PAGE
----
Sunday, October 31, 2010

Verbum Hodiernum: SINE

Today's word is the Latin preposition SINE, meaning "without." This preposition takes the ablative and it is one of those Latin prepositions which is not used independently as an adverb; sine is only used as a preposition.

You can see this preposition in the English word "sinecure," meaning "without duties or obligations," from the Latin phrase sine cura. You may have heard that the word "sincere" is from the Latin sine cera, but this is a folk etymology without any foundation in linguistic history. Instead, the Latin word sincerus is probably related to the sim- root that you can see in the word simplex.

The preposition sine has an archaic form se (sed), which you can still see in various Latin compound words: segrego (when something is separated from its flock; hence the English word "segregated") or secerno (which, in its participle form, gives us the English word "secret"). The form sed- appears before a vowel as in seditio (when someone goes away or departs, hence the English word "sedition").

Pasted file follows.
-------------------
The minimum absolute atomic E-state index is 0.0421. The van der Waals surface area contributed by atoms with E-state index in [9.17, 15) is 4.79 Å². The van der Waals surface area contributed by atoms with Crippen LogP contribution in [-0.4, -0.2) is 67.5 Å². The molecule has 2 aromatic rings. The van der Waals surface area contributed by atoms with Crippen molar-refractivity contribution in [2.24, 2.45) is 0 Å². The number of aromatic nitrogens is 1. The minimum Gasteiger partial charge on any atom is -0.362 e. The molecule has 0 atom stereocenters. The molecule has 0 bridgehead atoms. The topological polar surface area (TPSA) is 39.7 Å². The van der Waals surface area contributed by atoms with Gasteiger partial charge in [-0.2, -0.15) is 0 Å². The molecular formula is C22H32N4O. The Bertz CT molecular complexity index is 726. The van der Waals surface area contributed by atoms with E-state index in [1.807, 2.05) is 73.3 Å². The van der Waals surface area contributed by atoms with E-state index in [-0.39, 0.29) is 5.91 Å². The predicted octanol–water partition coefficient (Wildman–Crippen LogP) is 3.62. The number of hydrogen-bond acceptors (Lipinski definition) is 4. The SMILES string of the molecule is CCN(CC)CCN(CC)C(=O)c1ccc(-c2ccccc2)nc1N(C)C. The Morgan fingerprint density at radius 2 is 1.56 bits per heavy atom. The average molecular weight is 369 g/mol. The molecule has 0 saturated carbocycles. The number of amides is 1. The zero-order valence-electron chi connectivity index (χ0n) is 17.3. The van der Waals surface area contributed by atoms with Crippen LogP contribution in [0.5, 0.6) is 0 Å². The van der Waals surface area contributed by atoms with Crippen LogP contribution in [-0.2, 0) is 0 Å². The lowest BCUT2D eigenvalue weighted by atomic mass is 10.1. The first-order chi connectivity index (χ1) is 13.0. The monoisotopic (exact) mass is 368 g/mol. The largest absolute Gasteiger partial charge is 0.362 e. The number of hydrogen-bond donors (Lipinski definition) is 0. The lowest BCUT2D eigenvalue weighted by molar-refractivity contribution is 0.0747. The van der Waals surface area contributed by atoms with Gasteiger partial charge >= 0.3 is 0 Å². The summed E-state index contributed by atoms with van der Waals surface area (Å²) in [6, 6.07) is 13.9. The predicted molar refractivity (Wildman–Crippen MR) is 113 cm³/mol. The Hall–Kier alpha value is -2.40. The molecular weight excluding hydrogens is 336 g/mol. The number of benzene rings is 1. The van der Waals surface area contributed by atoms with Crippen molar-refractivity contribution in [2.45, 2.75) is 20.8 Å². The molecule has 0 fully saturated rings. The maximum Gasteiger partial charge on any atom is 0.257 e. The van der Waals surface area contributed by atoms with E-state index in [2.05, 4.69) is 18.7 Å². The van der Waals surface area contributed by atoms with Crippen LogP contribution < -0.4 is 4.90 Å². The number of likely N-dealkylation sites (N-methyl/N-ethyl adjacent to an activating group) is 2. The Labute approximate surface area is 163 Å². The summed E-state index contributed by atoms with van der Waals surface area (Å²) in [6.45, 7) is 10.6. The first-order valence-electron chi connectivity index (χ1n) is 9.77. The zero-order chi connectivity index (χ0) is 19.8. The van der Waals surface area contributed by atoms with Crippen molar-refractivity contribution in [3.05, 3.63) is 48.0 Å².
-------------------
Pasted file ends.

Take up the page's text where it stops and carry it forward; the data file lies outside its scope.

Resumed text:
Here are some sayings and proverbs which use today's word:

Sine qua non.

Nihil fit sine causa.

Motus sine causa nullus est.

Non sine numine.

Non sine diis.

Nihil sine Deo.

Non sine labore.

Nil sine magno labore.

Non sine pulvere palma.

Nulla rosa sine spinis.

Alauda non est sine crista.

Nulla dies sine linea.

Ars sine scientia nihil.

Nihil sine pecunia.

Quis sine peccato est?

Nemo sine defectu.

Nemo sine vitio est.

Nemo sine vitiis nascitur.

Canis sine dentibus latrat.

Sine hoste vincor.

Mel nulli sine felle datur.

Non est triticum sine paleis.

Amicitia est Amor sine alis.

Amor regit sine lege.

Sine iustitia nulla libertas.

Nulla poena sine lege.

Quid leges sine moribus?

Leges sine moribus vanae.

Litterae sine moribus vanae.

Non sine lumine. (inscription on a sun dial!)

Sine sole sileo. (another sun dial inscription)

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